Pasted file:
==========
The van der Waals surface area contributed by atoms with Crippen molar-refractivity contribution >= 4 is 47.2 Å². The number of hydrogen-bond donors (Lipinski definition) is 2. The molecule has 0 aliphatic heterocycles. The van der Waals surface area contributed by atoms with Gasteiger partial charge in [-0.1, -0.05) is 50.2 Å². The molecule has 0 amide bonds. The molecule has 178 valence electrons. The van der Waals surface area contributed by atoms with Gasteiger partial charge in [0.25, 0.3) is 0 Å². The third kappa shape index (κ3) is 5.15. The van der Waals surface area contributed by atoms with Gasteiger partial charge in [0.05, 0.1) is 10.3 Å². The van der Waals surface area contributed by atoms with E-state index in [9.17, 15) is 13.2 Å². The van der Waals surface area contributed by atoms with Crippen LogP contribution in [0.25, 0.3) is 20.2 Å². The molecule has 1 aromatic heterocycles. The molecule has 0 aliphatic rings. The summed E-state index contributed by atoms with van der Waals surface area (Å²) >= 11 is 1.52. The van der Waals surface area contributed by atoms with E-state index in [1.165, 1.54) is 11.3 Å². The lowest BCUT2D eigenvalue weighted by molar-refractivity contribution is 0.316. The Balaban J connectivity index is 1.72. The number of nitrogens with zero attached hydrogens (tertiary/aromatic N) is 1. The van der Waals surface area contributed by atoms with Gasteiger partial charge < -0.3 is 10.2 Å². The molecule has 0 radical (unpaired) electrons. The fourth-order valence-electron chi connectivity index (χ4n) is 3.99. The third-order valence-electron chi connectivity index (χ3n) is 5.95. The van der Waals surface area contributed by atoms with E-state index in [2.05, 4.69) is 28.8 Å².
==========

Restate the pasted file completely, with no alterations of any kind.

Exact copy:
The van der Waals surface area contributed by atoms with Crippen molar-refractivity contribution >= 4 is 47.2 Å². The number of hydrogen-bond donors (Lipinski definition) is 2. The molecule has 0 aliphatic heterocycles. The van der Waals surface area contributed by atoms with Gasteiger partial charge in [-0.1, -0.05) is 50.2 Å². The molecule has 0 amide bonds. The molecule has 178 valence electrons. The van der Waals surface area contributed by atoms with Gasteiger partial charge in [0.25, 0.3) is 0 Å². The third kappa shape index (κ3) is 5.15. The van der Waals surface area contributed by atoms with Gasteiger partial charge in [0.05, 0.1) is 10.3 Å². The van der Waals surface area contributed by atoms with E-state index in [9.17, 15) is 13.2 Å². The van der Waals surface area contributed by atoms with Crippen LogP contribution in [0.25, 0.3) is 20.2 Å². The molecule has 1 aromatic heterocycles. The molecule has 0 aliphatic rings. The summed E-state index contributed by atoms with van der Waals surface area (Å²) >= 11 is 1.52. The van der Waals surface area contributed by atoms with E-state index in [1.165, 1.54) is 11.3 Å². The lowest BCUT2D eigenvalue weighted by molar-refractivity contribution is 0.316. The Balaban J connectivity index is 1.72. The number of nitrogens with zero attached hydrogens (tertiary/aromatic N) is 1. The van der Waals surface area contributed by atoms with Gasteiger partial charge < -0.3 is 10.2 Å². The molecule has 0 radical (unpaired) electrons. The fourth-order valence-electron chi connectivity index (χ4n) is 3.99. The third-order valence-electron chi connectivity index (χ3n) is 5.95. The van der Waals surface area contributed by atoms with E-state index in [2.05, 4.69) is 28.8 Å².